My parents whole subdivision from 2002 is supplied this way, as is mine from 2000 on the other side of town.
different province different rules I guess...
Banned
Jun 4, 2020
1634 posts
1740 upvotes
Clarington, ON
Jerico wrote: I am repeating what ELECTRICAL CONTRACTORS told me and my friend, not something I dreamed up based on one experience.

There might be people upgrading their service illegally. If they pull the smart meter hydro knows right away there was a non-scheduled interruption. But the 1 or 2 idiots don’t over ride burying thicker cable when subdivisions are built so they can avoid more work later.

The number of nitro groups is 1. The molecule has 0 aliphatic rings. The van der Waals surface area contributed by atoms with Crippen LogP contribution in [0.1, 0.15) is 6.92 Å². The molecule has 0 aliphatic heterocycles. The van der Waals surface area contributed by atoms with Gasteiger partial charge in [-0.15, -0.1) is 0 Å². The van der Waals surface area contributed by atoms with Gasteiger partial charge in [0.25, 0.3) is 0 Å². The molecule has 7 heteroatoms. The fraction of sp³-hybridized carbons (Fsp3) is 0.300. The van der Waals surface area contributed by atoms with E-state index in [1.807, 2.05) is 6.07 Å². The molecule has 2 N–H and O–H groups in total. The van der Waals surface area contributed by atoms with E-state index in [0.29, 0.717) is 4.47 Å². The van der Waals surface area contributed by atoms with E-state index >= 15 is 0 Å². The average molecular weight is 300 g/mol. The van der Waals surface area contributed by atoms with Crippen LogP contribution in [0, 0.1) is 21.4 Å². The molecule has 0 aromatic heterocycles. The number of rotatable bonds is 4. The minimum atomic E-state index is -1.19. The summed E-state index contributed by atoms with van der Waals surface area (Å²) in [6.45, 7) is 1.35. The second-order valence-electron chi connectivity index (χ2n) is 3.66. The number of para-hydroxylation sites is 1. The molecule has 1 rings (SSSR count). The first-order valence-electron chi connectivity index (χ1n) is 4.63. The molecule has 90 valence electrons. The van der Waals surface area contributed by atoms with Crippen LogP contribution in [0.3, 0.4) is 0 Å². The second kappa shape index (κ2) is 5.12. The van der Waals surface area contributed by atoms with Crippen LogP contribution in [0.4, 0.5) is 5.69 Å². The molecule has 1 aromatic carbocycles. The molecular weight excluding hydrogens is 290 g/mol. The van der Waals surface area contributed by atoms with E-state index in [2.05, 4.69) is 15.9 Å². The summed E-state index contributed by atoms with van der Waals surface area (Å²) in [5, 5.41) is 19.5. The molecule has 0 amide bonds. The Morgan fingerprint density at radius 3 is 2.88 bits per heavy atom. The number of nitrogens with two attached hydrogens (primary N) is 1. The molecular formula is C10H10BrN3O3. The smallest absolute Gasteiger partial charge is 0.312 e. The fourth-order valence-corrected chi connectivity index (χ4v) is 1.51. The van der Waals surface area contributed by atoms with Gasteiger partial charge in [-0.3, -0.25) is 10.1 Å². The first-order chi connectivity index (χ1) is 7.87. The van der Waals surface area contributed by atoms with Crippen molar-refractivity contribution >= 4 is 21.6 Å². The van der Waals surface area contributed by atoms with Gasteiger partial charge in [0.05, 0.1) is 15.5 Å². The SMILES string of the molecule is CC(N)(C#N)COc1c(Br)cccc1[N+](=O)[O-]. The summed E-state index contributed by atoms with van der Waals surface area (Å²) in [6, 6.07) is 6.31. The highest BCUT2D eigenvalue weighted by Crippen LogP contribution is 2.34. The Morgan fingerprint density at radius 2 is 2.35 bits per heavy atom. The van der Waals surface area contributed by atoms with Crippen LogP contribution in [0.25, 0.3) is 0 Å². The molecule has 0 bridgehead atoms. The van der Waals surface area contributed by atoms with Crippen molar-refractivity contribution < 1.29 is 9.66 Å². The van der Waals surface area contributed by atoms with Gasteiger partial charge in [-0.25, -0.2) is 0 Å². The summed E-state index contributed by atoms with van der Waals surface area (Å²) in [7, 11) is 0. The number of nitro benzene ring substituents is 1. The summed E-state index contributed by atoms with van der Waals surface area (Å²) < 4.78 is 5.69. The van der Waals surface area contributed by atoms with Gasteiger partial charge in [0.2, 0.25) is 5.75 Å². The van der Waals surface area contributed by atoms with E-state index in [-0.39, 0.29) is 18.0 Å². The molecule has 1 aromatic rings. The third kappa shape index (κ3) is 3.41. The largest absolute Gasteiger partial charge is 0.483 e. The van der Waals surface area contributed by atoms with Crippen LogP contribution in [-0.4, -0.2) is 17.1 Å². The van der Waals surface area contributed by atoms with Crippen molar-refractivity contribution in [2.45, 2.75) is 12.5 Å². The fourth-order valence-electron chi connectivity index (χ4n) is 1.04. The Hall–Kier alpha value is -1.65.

As for unlikely, I have PERSONALLY witnessed 3 occasions where hydro has 200 amp service to the meter and only 100 amp service in the house. So I guess I should buy a lottery ticket, as its so “unlikely”? And 3 times unlikely makes nearly impossible?

My parents whole subdivision from 2002 is supplied this way, as is mine from 2000 on the other side of town.
Agree. What's in the 2" pipe.... Everywhere in Ontario.